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Posted September 9, 2013
East meets West, as difficult times continue through the main characters lives. It makes it harder and harder and to believe Peilin will have have happiness or success in love. She just seems destined for failure.
The Good Luck Lady is my favorite character of the whole book. She reminds you of a wonderful, enlightened sage. She comes through with the wisdom that old and new times would call for. Times that could help Peilin to ask the important questions to make life more meaningful, real, and clear.
This story shows many different cultural aspects of the Chinese people of the 1930s and Jewish refugees during World War II. The traditional, moralistic old fashioned ways of Peilin's community really makes you smile and also startles you in the next moment. Shanghai Love’s an amazing novel that deserves much recognition for the ability to bring two people of different cultures, different parts of the world, and different religious backgrounds together.
Henri brings so much life to the story. His character, demeanor, and education is everything Peilin's is not. His flee to Shanghai was an inspiration in this book. He knows the knowledge around why things happen and their function. They are a perfect blend. Peilin has a healing quality and Henri learns how to go deeper than what he can learn from intellect. He learns to come from the heart.
Posted July 31, 2013
Shanghai Love by Layne Wong is a masterfully crafted love story. It begins with a young, Chinese girl being prepared for her wedding day, a day that has been arranged since she was a mere child. The scene is beautiful, yet sad, and the reader soon discovers that Peilin’s husband-to-be is dead—he died fighting in the war. Peilin, just seventeen, is to be married to a ghost, forced to leave her family, and become a dutiful daughter-in-law to a tyrannical, self-important woman.
The story soon switches to Henri. The year is 1938, and he is a Jew living in Nazi Germany. Henri is a doctor, like his uncle, running an illegal practice for fellow Jews out of his basement. Foolishly, he tells his lover his secret and is chased out of the country to Shanghai.
Their two stories intertwine when Peilin, who has been taught Chinese medicine, is asked to run the herbal shop owned by her new family in Shanghai. It is here that the Western doctor and the Eastern herbalist meet by chance, and their lives change forever. The road is not an easy one, as Peilin is bound to her familial duty and Henri battles prejudice and guilt.
Wong weaves an intricate tale of two people—so different in many ways and yet so similar in others—overcoming numerous obstacles, both internal and external, to find peace with themselves and each other. The characters are extremely well developed; the culture explored in-depth. The amount of detail to both people and beliefs is staggering. The work discusses important themes such as love (both familial and romantic), culture, prejudice, and self-awareness.
Shanghai Love is both entertaining and informative. The reader will come away with a sense of satisfaction with the resolution of the story as well as an appreciation for the culture and time period of the piece.
Posted July 11, 2013
Layne Wong writes in her author’s note that a novel dealing with a Jewish refugee from Hitler’s Germany in Shanghai deals with an obscure topic. It’s not as obscure as it was once. Prominent mystery writer S.J. Rozan’s Shanghai Moon , published in 2009, brings her Chinese-American detective Lydia Chin to Shanghai to investigate a case involving Jews in Shanghai during World War II. Many readers became aware of World War II Jewish refugees in Shanghai as a result of reading Shanghai Moon.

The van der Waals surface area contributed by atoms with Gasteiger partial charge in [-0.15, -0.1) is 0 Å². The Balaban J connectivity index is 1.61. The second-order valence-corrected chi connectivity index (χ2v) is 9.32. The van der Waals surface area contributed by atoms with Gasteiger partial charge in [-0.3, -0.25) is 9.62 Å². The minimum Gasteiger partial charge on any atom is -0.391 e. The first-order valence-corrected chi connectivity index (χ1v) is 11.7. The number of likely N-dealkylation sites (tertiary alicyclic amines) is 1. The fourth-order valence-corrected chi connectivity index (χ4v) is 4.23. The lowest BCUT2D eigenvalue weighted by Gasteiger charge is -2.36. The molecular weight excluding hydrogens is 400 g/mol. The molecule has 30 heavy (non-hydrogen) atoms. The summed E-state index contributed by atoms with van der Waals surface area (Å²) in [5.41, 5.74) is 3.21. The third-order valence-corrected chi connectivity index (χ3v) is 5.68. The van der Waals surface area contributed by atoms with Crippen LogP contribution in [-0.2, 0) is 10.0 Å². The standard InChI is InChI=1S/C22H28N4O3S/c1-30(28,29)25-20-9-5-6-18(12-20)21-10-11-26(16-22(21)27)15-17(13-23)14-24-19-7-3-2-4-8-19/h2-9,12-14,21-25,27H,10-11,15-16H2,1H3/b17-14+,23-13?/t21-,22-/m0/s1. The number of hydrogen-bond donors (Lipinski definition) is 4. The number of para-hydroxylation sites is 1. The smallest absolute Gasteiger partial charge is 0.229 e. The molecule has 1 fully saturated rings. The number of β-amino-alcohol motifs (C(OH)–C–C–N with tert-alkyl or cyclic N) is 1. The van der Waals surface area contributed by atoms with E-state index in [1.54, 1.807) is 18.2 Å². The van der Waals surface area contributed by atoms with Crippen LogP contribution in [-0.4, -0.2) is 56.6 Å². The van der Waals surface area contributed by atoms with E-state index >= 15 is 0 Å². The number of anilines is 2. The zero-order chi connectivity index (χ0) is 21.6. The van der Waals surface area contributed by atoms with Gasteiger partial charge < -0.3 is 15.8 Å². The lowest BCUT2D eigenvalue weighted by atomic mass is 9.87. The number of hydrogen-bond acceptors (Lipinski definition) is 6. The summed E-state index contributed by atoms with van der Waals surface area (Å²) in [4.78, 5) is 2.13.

What I valued most about Shanghai Love was the female central character, Peilin. She might seem weak to many American readers, but she comes from the Chinese cultural matrix where duty to your family comes first. She would not be an authentic character if she simply threw her traditions aside. I also loved the role played by Chinese herbalism and Taoist ritual in this novel.
Henri, the Jewish male protagonist is in some ways fairly typical of his culture of origin. Many German Jews were assimilated, and only loosely affiliated with the Jewish community during this period. Yet I didn’t find him as interesting as Peilin. I respected his dedication as a physician. His openness to Chinese culture was unusual as is shown by the insularity of other Jewish refugees in Shanghai Love. On the other hand, he exhibited a pattern of terrible insensitivity in his personal relationships, beginning with his first love in Germany, that bothered me. I think that the events of the novel forced him to mature eventually, but I would have found Henri more likeable if he had become more empathic earlier.
The resolution was satisfying. It allowed Peilin to feel that she was still behaving correctly by Chinese standards even though she was following her personal inclinations in the Western manner. I was glad that the author gave her a happy ending.
Posted July 11, 2013
Peilin was born into a low class, farming family in China. Her Grandfather Du trained her in the art of healing herbs and arranged a marriage for her with a wealthy pearl farming family. Peilin's betrothed is killed before she is able to marry him. However, the wedding still takes place and she is married to his ghost - becoming part of her husband's family. She receives a letter from her brother, Ping, informing her that the Japanese had invaded and there was a fire at their farm, killing their parents and grandfather. He was going to move to Shanghai for work. Peilin was heartbroken and didn't know how much more she could endure from her mother-in-law when a lucky change comes into her life. An uncle that owned an herbal shop in Shanghai dies. Her father-in-law picks her to go move there to tend to the shop.